Lincoln MP Karl McCartney and North Hykeham MP Stephen Phillips have pushed for improvements to the Lincoln-Newark line in Parliament.
During a debate on the matter on January 27, both MPs pressed the transport minister Stephen Hammond MP to do something to improve services along the route.
They argued services from Lincoln to Nottingham through Newark are far below the standard of other routes in terms of frequency, speed and capacity, and MPs from Lincolnshire and Nottinghamshire have banded together to push the Department for Transport to act.
Karl McCartney said: “When I was lucky enough to have the honour and privilege of being elected Member of Parliament for Lincoln, I inherited the only city in the country that was unfortunate enough not to have a quick, fast, direct route to London. That has been improved, but we have only one service to London a day, and none at weekends.
“Lincoln and Nottingham are designated housing growth points — an additional 60,000 houses are planned over the next 20 years, 18,800 of them in Lincoln. The University of Lincoln is one of the UK’s fastest-growing universities, with a 40% increase in students planned for the next 10 years.
“A science park of around 1 million square feet is being developed for spin-off and related industries. Those are all reasons why we would like an increased, better train service from Lincoln, Newark and Nottingham.”
“In 1912, fast Lincoln-Nottingham trains took 45 minutes; now they take around 50 minutes because of speed limits, and many trains take more than an hour because of extra stops. The service frequency is specified by the Department for Transport, as is the stopping pattern that results in so few non-stop trains. The speed limits are imposed by Network Rail because of the characteristics of the infrastructure, and East Midlands Trains is obliged to obey those speed limits,” Karl McCartney said.
During his response to the debate, transport minister Stephen Hammond MP said that he had not seen a business case from local bodies.
Stephen Hammond said: “So far the Department has received no comment from either Nottinghamshire County Council or Lincolnshire County Council. We have not seen a business case for the proposed investments and improvements.
“However, we have made it clear to both Nottinghamshire and Lincolnshire and the LEPs that we are willing to provide guidance and strategic advice.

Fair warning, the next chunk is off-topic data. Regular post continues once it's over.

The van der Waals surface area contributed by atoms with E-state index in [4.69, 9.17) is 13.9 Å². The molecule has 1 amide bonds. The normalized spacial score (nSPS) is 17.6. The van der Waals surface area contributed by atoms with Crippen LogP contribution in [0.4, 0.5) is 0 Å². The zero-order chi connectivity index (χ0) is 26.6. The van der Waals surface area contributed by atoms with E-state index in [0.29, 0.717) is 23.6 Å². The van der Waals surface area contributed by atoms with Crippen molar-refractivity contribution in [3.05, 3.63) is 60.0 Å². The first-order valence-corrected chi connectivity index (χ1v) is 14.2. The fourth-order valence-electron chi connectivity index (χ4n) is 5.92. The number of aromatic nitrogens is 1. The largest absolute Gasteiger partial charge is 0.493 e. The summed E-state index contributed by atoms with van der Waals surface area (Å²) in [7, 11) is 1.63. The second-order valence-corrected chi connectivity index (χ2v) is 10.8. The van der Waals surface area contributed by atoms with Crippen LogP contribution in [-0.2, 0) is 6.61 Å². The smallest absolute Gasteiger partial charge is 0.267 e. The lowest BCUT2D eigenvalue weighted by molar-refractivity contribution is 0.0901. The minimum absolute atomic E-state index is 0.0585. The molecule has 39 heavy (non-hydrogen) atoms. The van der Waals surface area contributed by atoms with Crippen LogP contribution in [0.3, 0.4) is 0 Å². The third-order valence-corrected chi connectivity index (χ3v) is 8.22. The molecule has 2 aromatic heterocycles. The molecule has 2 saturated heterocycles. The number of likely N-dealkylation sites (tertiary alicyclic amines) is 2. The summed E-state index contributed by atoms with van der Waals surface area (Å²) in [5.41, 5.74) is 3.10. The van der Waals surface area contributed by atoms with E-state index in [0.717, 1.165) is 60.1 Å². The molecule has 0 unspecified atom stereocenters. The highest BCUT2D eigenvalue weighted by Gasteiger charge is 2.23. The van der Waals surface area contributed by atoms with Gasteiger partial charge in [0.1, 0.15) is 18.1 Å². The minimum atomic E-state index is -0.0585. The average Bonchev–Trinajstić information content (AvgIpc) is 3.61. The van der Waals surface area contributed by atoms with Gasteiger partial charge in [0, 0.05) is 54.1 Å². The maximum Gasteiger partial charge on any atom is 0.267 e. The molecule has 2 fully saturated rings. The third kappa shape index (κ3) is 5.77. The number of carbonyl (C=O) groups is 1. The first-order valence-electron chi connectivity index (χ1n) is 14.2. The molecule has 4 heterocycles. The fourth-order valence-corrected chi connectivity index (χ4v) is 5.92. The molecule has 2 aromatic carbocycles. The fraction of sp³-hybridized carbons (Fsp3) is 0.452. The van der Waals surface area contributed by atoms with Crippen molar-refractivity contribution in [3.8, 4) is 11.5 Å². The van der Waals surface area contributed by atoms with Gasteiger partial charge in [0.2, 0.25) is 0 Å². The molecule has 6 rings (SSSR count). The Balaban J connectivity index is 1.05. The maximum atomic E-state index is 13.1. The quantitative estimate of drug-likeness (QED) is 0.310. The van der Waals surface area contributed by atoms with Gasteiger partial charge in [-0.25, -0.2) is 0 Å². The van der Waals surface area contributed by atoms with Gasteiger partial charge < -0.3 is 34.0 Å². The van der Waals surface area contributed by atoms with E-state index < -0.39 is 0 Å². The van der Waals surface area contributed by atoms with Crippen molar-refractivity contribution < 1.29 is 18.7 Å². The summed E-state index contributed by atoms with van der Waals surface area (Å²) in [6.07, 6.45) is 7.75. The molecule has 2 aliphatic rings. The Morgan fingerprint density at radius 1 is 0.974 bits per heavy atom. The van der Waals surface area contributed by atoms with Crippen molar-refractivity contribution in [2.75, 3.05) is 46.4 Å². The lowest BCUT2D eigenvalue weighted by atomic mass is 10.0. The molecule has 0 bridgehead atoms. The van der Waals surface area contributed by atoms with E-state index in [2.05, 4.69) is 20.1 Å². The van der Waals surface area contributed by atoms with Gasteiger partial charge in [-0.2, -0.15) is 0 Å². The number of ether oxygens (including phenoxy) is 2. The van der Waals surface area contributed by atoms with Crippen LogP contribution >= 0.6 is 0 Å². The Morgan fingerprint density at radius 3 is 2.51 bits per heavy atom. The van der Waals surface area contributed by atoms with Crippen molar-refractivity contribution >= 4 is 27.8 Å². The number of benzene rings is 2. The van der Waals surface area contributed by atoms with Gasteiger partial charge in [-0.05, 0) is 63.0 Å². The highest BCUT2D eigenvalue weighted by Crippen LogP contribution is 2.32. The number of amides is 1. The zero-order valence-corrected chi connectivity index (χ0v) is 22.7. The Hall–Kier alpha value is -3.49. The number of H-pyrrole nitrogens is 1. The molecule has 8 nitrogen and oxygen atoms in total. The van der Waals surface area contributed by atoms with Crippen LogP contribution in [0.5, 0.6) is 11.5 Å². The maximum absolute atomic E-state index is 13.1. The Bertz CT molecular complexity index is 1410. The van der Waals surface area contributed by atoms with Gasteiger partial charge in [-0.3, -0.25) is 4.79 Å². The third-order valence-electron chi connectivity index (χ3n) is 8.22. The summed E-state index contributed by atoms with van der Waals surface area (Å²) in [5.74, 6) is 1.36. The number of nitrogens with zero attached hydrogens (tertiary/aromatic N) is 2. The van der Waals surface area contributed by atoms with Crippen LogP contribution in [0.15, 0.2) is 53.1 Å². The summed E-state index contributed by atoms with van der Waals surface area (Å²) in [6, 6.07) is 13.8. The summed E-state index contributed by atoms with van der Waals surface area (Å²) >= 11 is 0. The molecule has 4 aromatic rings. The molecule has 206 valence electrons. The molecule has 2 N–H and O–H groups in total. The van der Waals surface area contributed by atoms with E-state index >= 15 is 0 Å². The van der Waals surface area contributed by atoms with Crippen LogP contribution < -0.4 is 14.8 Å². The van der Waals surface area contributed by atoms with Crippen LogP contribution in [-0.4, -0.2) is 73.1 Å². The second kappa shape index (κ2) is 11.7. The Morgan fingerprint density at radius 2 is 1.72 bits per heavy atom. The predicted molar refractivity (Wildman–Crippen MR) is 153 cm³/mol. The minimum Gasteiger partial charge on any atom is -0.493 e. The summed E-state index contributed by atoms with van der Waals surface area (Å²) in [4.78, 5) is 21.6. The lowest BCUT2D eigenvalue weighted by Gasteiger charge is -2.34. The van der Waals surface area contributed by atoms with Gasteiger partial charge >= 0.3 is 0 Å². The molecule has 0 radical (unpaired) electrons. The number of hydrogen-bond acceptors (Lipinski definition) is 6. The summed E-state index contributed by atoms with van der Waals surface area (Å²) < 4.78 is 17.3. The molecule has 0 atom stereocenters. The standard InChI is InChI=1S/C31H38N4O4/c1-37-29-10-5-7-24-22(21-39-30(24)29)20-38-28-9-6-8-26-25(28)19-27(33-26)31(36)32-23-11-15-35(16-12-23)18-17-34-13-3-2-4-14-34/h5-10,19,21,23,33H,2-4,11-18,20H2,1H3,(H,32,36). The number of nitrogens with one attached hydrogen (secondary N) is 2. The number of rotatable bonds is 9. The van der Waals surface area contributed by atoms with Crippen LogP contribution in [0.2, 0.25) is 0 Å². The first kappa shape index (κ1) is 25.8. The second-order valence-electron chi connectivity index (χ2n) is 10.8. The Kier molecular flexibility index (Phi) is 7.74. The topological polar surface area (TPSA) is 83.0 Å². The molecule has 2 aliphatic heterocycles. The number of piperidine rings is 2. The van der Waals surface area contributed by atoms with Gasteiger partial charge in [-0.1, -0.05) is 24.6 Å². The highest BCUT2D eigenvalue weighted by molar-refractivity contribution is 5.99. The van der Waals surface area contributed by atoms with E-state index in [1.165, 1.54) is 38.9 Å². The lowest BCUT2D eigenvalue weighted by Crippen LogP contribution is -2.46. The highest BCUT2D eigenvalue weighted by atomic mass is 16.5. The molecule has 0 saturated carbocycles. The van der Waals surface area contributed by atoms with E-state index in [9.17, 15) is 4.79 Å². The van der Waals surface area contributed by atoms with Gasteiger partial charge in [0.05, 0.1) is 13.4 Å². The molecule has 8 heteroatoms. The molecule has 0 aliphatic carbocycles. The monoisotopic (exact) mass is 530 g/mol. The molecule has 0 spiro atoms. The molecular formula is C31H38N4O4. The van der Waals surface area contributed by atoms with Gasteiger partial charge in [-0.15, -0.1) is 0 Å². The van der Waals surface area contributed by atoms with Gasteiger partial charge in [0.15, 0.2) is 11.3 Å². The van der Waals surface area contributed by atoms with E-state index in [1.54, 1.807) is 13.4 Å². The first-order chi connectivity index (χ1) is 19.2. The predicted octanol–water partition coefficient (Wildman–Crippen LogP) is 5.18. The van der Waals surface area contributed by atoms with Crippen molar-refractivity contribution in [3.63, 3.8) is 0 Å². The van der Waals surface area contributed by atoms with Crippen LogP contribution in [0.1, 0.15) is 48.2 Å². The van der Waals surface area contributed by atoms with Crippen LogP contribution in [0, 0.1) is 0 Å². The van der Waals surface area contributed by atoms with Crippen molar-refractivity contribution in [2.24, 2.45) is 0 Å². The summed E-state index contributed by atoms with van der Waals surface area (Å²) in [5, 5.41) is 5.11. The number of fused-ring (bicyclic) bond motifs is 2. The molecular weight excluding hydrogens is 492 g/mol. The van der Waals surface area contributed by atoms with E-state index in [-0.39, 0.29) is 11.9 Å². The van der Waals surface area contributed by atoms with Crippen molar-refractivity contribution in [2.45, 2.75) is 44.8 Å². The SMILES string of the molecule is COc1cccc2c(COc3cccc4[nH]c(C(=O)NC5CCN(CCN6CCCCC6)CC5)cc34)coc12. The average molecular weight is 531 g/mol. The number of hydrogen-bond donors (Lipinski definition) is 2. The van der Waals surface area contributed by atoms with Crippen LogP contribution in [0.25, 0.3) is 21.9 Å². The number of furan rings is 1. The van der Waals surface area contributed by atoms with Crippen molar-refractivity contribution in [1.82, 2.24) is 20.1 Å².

“Neither of the two strategic enterprise partnerships has indicated that the scheme is a priority, and without support from those bodies, I regret to say that it is unlikely that much progress can be made in achieving the objective of improved services that Members have talked about this evening.”
Stephen Stephen Phillips then said: “It seems to follow from that that if this is merely oversight on the part of the two county councils and the relevant LEPs and that is rectified, this is a project that the DFT will treat as a priority and that this funding will be forthcoming. Is that right?”
The transport minister replied: “He has heard me say several times in my remarks that we have encouraged the county councils, the LEPs and the strategic economic partnerships on a number of occasions to make the case.
“The Department has offered advice and guidance on how they might formulate that case, but it has not been forthcoming. Therefore, to say that this is oversight might be quite a big presumption.
“However, were it to be an oversight, or even at this late stage, if those authorities chose to decide that this is now a strategic priority for them, the Department will consider their applications.”
Commenting afterwards, the Lincoln MP said: “I hope that the County Councils and LEPs will now take action; the Department has offered guidance, and the opportunity simply must be taken to put forward our case. Lincoln is a thriving city, but rail upgrades are needed if we are to continue to move forward in the future.”